And I began to get an infinitesimal taste of what transgender and gender-nonconforming people face. I’m not talking about the outright bigotry and hatred –something I can’t know without being in their shoes — but the complete cluelessness. Friends would come over, I’d introduce the cats and their pronouns, and some would ask, “But what ARE they?” Some would randomly use “he” and “she.” Some would stumble, unable to form a sentence when talking about one of the cats.
Things got a little more real when Essence got sick. They were really sick. I took them to the vet and had to weigh the question: Do I explain their pronouns not only to the vet, but also the front-desk workers, the vet techs, and everyone else we interacted with? Before the illness was over, we saw five vets, two sets of front desk people, and countless vet techs. I chose to fall back on my cis-gender privilege (look it up) and used the singular pronoun for Essence. I understood that wouldn’t have been so easy if I were the patient — or if Essence were human.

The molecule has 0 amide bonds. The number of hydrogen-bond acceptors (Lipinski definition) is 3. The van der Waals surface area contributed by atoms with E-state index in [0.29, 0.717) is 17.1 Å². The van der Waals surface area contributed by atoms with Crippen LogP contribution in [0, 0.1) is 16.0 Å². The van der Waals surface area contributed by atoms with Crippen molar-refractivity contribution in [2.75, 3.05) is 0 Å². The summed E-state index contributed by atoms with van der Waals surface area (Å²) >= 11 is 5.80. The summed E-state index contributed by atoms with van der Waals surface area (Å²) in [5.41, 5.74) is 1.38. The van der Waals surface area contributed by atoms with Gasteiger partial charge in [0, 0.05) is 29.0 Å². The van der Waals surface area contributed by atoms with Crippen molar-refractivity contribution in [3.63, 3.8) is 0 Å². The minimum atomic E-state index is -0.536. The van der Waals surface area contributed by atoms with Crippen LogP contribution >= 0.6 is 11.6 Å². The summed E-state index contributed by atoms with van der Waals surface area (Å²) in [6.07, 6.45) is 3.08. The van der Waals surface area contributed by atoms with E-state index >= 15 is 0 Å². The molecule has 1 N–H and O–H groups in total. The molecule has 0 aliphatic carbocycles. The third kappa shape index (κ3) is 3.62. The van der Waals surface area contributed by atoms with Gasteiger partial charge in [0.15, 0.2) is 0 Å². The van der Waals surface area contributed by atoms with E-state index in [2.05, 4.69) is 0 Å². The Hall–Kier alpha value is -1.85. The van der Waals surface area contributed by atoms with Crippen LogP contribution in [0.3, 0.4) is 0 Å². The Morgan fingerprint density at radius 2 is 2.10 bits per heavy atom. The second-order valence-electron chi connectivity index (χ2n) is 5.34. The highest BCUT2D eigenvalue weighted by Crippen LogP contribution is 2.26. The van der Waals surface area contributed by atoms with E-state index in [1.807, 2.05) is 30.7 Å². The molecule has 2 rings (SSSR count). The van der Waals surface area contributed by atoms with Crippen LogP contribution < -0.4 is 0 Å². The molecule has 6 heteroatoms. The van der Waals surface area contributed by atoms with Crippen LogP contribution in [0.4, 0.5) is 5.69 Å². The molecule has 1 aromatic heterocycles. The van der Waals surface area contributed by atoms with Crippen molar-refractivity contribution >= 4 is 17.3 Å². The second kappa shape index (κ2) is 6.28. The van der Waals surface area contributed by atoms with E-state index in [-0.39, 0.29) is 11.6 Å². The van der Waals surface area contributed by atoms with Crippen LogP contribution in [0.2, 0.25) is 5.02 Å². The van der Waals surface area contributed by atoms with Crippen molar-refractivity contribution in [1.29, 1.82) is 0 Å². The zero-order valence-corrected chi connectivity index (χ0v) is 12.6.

While all of this was unfolding, friends would ask me: How is your cat? “They’re better” or “The same. The vets don’t know what’s wrong with them,” I’d say. “Wait a minute—are they both sick?” people would reply, confused.